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Weaving: News, tips and hints by Pat Monié

Interview for Date magazine - Dec 2011

Interview for Date magazine - Dec 2011

Below is the interview with the newspaper reporter who did my profile in our local "Date" magazine, which comes out with our local newspaper once a week. It starts with my biography.

The Art of Rug Weaving
Gallery 833, Redding, CA 10 December 2011

About the Artist: Pat Monie

I was born in Utah, but my family moved to Las Vegas, NV when I was four years old. That was in 1952, and Las Vegas had a population of 30,000 people. A nice small town - a fun place to grow up. I married my husband in Las Vegas in 1969.
After finishing school (and more school) we moved to Redding with our four children. That was nearly 30 years ago, and it has been a great place to raise a family.
When asked what drew me to weaving I can only think, as a child, how jealous I was of my friends they all seemed to have those little square looms that you could make potholders on. I never had one. I must have grown up with potholder envy. I now have five floor looms in my home, and two more in the garage, waiting to be restored. Each one is special to me, and nearly all of them are warped for weaving continuously.
I love recycling textiles, mixing fibers/colors/design elements. I am not a big fan of fringe on rugs, but some rugs demand it. I often feel that I allow the rug to design itself. Sometimes I will start weaving, and just add whatever textile calls to me as the rug grows on the loom. It never gets boring. For me there is such satisfaction in creating something out of waste that is so useful, and has its own history. My motto is, "Use it up, wear it out. Make it do, or do without."
As a weaver I believe in the African proverb: Each one, teach one.

Do you work in other mediums? What separtates weaving/textiles from other forms of art? Similarities?

My only other medium is soil. I love to garden. Vegetable garden. I can't let go of practicality.

Rug weavers, I believe, tend to be very practical people. Rag rug weavers like myself, were probably raised by someone who went through the Great Depression, or by someone who knew hardship. It is painful for us see something 'go to waste.' Our world is too fragile to recklessly use our finite natural resources. This, I think is what makes weaving so different from painting, photography, jewelry making. It's more in a class with cabinetry, masonry, handcrafting surfboards. They are all similar in an artistic sense, but they serve different basic human needs - physical/spiritual.

Favorite artist living or dead? Why?

That's an easy one. Any two-year-old who has stood on a sandy beach with a stick or spade in their hand. Their artistic spirit has not been corrupted.

Tell me about your work.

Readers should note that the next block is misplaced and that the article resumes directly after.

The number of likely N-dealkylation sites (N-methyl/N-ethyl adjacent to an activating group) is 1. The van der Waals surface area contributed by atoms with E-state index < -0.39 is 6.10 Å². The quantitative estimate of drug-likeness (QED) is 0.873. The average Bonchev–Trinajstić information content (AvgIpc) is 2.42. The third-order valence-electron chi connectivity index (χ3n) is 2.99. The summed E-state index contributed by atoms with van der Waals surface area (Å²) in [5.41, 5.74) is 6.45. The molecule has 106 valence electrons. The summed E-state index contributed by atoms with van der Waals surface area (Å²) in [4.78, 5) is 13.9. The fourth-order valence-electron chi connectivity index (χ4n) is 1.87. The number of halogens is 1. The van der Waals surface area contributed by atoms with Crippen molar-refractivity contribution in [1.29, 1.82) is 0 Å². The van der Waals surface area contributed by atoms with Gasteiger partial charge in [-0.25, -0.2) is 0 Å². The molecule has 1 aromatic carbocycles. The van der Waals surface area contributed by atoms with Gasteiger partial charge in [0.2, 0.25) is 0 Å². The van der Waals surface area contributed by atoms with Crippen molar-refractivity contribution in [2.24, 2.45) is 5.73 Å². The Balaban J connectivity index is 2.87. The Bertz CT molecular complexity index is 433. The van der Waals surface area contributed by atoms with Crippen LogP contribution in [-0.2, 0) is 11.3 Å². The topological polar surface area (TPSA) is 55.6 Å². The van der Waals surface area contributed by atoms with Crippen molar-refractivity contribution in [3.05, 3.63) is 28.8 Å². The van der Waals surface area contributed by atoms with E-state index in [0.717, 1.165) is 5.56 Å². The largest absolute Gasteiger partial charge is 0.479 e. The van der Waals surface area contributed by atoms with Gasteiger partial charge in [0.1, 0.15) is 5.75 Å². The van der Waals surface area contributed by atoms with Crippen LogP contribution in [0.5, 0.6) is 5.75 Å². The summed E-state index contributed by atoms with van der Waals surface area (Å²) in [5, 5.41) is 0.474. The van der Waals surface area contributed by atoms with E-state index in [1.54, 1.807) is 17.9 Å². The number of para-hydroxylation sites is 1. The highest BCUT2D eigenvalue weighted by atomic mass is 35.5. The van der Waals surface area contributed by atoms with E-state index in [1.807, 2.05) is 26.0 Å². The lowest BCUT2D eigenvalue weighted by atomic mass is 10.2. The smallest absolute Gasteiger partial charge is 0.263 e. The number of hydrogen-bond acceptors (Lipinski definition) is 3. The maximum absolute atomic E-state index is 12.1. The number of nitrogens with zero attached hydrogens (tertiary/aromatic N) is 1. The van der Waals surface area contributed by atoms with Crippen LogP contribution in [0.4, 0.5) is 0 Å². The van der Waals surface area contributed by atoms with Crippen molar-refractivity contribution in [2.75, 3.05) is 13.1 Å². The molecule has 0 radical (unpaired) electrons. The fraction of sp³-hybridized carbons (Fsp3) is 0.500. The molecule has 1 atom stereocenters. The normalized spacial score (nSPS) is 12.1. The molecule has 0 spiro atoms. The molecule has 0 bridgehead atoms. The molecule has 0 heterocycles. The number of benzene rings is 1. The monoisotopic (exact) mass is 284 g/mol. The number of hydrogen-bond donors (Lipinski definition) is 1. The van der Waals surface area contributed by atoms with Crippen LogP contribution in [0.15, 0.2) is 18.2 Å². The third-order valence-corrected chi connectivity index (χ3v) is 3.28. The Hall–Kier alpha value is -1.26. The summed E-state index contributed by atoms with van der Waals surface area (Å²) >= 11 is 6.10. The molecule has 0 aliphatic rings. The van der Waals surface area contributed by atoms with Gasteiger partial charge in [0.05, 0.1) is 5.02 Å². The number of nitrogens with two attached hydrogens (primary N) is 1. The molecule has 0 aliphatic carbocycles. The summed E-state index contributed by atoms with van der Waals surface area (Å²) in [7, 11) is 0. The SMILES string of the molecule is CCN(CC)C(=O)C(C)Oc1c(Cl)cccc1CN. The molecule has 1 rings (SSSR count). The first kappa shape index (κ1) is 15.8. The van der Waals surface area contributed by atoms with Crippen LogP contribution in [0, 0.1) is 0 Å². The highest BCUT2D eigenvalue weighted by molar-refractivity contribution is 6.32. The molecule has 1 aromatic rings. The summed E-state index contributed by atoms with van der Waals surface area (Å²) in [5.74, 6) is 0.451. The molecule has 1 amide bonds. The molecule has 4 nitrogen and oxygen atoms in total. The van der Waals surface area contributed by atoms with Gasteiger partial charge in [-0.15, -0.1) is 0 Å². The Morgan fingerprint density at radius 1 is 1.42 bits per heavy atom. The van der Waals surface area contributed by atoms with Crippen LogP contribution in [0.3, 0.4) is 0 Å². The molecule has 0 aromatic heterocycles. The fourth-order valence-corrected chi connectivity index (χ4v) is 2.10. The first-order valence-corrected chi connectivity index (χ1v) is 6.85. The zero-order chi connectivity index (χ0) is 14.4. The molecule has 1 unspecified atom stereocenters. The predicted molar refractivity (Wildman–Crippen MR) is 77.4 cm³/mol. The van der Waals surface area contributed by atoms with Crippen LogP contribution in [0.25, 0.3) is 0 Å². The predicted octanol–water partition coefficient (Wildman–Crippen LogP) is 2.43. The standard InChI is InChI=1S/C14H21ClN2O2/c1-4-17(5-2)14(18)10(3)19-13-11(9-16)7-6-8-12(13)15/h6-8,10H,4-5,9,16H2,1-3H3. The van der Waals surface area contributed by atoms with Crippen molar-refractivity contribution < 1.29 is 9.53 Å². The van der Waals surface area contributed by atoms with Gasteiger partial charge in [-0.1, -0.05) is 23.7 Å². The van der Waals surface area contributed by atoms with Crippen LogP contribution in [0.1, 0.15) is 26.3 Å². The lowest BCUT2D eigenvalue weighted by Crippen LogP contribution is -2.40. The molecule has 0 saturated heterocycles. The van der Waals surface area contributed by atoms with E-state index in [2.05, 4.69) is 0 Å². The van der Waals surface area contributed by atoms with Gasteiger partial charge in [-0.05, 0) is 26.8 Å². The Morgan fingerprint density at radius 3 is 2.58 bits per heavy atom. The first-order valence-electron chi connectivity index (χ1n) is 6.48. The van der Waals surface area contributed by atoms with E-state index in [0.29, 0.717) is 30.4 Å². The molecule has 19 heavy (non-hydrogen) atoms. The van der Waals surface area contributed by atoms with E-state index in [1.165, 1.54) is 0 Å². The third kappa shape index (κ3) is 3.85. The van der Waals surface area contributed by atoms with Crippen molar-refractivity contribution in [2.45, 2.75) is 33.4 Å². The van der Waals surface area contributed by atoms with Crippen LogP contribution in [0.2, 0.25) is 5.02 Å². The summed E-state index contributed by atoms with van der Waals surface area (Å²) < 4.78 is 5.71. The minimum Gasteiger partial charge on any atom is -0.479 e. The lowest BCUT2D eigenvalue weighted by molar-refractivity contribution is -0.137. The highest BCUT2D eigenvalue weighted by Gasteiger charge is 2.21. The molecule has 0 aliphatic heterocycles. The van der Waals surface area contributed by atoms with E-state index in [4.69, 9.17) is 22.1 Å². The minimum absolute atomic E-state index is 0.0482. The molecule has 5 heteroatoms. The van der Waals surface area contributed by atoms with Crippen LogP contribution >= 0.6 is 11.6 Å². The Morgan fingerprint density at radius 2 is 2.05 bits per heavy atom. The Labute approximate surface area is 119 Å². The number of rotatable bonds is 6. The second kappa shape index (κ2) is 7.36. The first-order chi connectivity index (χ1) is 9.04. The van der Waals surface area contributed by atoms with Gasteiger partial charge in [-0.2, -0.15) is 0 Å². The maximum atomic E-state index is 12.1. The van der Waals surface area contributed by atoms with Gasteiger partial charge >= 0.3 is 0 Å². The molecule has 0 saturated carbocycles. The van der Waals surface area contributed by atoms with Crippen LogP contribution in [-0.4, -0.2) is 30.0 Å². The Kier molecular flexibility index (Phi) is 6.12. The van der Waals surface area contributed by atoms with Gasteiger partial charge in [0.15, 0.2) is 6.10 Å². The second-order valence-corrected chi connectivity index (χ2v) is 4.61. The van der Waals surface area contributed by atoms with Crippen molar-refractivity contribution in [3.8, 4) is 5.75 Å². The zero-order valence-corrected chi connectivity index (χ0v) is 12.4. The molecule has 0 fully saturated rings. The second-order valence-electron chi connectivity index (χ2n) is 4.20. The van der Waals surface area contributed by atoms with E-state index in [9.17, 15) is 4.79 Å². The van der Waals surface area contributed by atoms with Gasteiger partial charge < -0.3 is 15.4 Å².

My work consists of gathering textiles: old clothing; old bed sheets; shrunk-up, moth-eaten sweaters; factory scraps; mill loom waste; you get the idea. It consists of preparing mounds of this for weaving - long strips that can be wound onto a shuttle. I also wash wool in hot water before preping so that my rugs will all be machine washable. Everything is sorted by texture/fiber content/color/weight. The loom is dressed - this can take a couple full days of work depending on the type of warp used, and the complexity of the loom tie up - for the pattern in the finished rug. At last the fun part comes - the actual weaving. Once the rug is woven, it must be cut off the loom, and the ends finished - hemmed, tied, braided... Finally, you must find a home for your rug where it will be loved.

What was the first thing you remember creating that had an impact on your work.

When I was in kindergarten we wove little mats to sit on out of newspaper that we had folded into long strips. I was fascinated by this wondrous feat.

Do you display work often? What do you like about showing your work? What do you dislike?

I am really a neophyte in the world of art. I've been weaving almost two years, and the current showing of my work at Gallery833 is my first such adventure. It's been exciting - everyone has been so supportive. I haven't disliked any part of it so far. The gallery owners are wonderful.

Any special projects you are working on that you want to highlight?

I make Memorial Wall Hangings (or rugs) out of neckties from a special person - someone's grandfather, dad, uncle. I also make, and donate, these same necktie rugs, made from surplus neckties from A Second Time Around thrift store, where they are raffled off as a fund raiser. I have one in progress right now.

What are you working on right now?

Like most weavers who are bitten by the weaving bug - I have let the looms take over our home. I currently have five floor looms in the house, and two waiting to be restored out in the garage. Therefore, I usually have several projects going simultaneously. Each loom being warped for a different width rug - or a different weave structure. Sometimes I will have 30, or 40 yards of warp on a loom so that makes for quite a few rugs of the same width. That's why it is so nice to have so many different looms.

What do you plan to do next?

I plan on opening my studio (which is the better part of our house at the moment) to the public so that anyone can come and weave a rug without having to go through the drudgery of dressing the loom. They may rent by the rug, or by the day. It is an instant gratification service. You may see some of my rugs, and learn about my studio on my website: www.hand-woven-rugs.com